Vector images are much faster to engrave as the laser head directly follows the lines. You can not make a grayscale image though.
Our test includes this cute photo of a Tit bird which took only a few minutes to engrave.
In the software you can set to fill the closed shapes with pattern, on this one, the shape is filled by scanning with 0.1mm step. For big engravings you could increase the step to 1mm or more, to make engraving faster. It would make a raster or a grid this way. but more on this some other time.
Anodized Aluminum Engraving
Next, we have tested the Atomstack A5 20W on a scrap piece of black anodized aluminum.
Below is the engraved test pattern which is setup to evaluate the focus dot size in both directions as well to see the effects of speed. Next we will further examine the separate parts of the test pattern.
The most importart part is again the interval scale. By scanning vertically and horizontally with different interval steps we can approximate the laser dot size. From the results we can see that the laser dot is a rectangular, approximately 0.1mm wide and 0.35mm high as with a bigger step, the lines are not touching any more.
Here are the pictures taken with an Andonstar AD407 digital microscope.
Next is testing with different text sizes. We can see that with this machine, 2mm text size is still ok, but 1mm text height becomes unreadable. There is also some wobbling present in one axis, but this is probably due to the mechanical effects. But we need to take in the effect that the speed is also quite high for this test (600mm/min). With lower speed the accuracy increases as we will see later.
Below is the engraving of two sets of squares on the right side, one inside the other. The inner square is engraved with 1000mm/min and the inner square is at 100mm/min.
We can see that at higher speed there is more wobbling present (mechanical) but the speed shows to have no effect on brightness of the engraved pattern.
There is also clear effect of rectangular dot shape in the lower two squares as vertical lines are much thinner than horizontal ones.
Laser Focus Distance Test
In this test we will see how the laser dot size increases further down into the material. The longer down in the material the dot stays focused, the thicker material you will be able to cut.
We achieve this by progressively increasing the focus distance by 3mm for each square.
0mm means that the focus is perfectly set (with 2mm shim). The 3mm square is engraved by lowering the test piece 3mm lower than the optimal focus. The result is is how big the dot is 3mm down into the material. The same principle goes for larger distances.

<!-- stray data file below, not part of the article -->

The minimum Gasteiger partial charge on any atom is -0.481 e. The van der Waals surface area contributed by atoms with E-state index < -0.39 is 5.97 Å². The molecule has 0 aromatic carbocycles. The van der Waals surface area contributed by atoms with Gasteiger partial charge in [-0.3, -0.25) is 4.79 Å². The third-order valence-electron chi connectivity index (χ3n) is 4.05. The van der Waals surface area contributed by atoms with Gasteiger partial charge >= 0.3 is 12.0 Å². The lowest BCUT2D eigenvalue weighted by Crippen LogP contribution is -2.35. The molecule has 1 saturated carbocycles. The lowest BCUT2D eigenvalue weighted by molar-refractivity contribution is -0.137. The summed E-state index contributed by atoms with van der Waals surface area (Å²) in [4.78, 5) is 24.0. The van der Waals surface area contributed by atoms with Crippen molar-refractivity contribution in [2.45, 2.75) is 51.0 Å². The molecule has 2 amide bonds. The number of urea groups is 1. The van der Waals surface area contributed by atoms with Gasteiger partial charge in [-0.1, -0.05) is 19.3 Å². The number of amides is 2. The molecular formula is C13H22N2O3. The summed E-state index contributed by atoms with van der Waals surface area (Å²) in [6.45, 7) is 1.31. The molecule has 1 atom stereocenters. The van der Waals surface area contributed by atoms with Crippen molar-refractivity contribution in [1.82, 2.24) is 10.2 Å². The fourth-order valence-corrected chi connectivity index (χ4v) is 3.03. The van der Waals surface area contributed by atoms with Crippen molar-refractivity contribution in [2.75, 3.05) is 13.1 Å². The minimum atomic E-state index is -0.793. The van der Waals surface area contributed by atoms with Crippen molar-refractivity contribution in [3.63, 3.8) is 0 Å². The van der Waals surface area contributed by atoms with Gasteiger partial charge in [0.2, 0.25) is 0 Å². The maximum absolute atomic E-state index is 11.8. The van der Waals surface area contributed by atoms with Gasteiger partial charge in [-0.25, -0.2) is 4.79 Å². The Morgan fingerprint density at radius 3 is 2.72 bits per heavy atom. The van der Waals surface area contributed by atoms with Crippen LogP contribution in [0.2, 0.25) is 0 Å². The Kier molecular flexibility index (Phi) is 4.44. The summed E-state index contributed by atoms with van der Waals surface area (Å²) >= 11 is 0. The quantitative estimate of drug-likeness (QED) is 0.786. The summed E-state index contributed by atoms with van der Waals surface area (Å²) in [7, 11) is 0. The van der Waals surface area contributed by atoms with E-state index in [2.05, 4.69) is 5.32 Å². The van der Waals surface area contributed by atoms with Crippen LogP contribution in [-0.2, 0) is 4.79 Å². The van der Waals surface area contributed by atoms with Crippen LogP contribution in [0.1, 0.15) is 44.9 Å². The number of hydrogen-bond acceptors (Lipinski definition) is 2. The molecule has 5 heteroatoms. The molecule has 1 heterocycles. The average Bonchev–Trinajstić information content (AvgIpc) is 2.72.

We can see that 3mm lower than the optimal focus, the dot is still not increased much The interesting thing is that the horizontal line is more or less the same size, but the vertical one shows more thickening.
But farther away we go, the dot starts to increase significantly. At 6mm and 9mm the dot becomes quite thick and interestingly, it does not show the rectangular shape anymore.
You can use the thickening effect in cases when you want to engrave bigger stuff with low detail. The engraving will be done faster this way as the step interval can be bigger.
Did a short test on 3mm black acrylic (plexi glass) at 600mm/min. The engraving and cutting came out great with a clean cut edge.
Tried to make the same test on blue acrylic but it did not work as the blue color does not absorb the laser light well enough, probably the material is not dark enough and after 50 passes with full power, it only melted the board a little. There is no sign of engraved letters. Conclusion is that the Atomstack A5 20W laser machine can cut and engrave only very dark acrylic.
Plywood Cutting Test
Test was made at three different speeds with 3mm and 6mm thick Poplar plywood being cut.
The test was performed in both scanning directions – horizontal X axis (left-right) and vertical Y axis (back to front) as the cutting performance is different in each direction because the dot has rectangular shape
You can see the cutting process in the video if you want to see how it went, but here are the results:
|Speed||3mm plywood||6mm plywood|
2 passes for vertical, 4 passes for horizontal
3 passes for vertical, 7 passes for horizontal
3 passes for vertical, 11 passes for horizontal
6 passes for vertical, 14 passes for horizontal
4 passes for vertical, 9 passes for horizontal
12 passes for vertical, 19 passes for horizontal
From the results you can see that the lower the speed, the more charring occurs. Faster the seed, more passes are needed.
And you see that the cutting performance of Atomstack A5 20W is much better in Y axis because of the rectangular dot shape.
Hardwood Cutting Test
This test shows how well the Atomstack A5 20W laser engraver machine cuts harder woods at 600mm/min.
First we tried to cut 4mm pine wood which is still quite soft.
The machine had no problems cutting it. It went through with 14 passes and left a clean cut.
Then we tried harder Beech wood, 3mm thick and the machine struggled a bit cutting at X axis. It needed 46 passes to cut through and a lot of charring occurred on X axis.
A Good Mid-Tier Laser Engraver
Atomstack A5 20W is good at engraving and a little less good for cutting because of rectangular dot size. This will also cause problems when cutting some tight fitting joints, as the tolerances would be hard to adjust for a good fit. You would need to take the dot shape in to the account when drawing the design.
If you would like more cutting performance and smaller dot size, you could also consider his bigger brother, the Atomstack A5 Pro 40W.
If you like the machine, you can buy the machines through the links below:Buy Atomstack A5 20WBuy Atomstack Pro A5 40W
Or check the offer below. If our custom discount coupon is available, it will be listed next to the button.
Good laser engraver, but the rectangular diode may not be good for every task
- Easy to set up
- Good for engraving non detailed stuff
- Quite big rectangular dot
- Weak cutting performance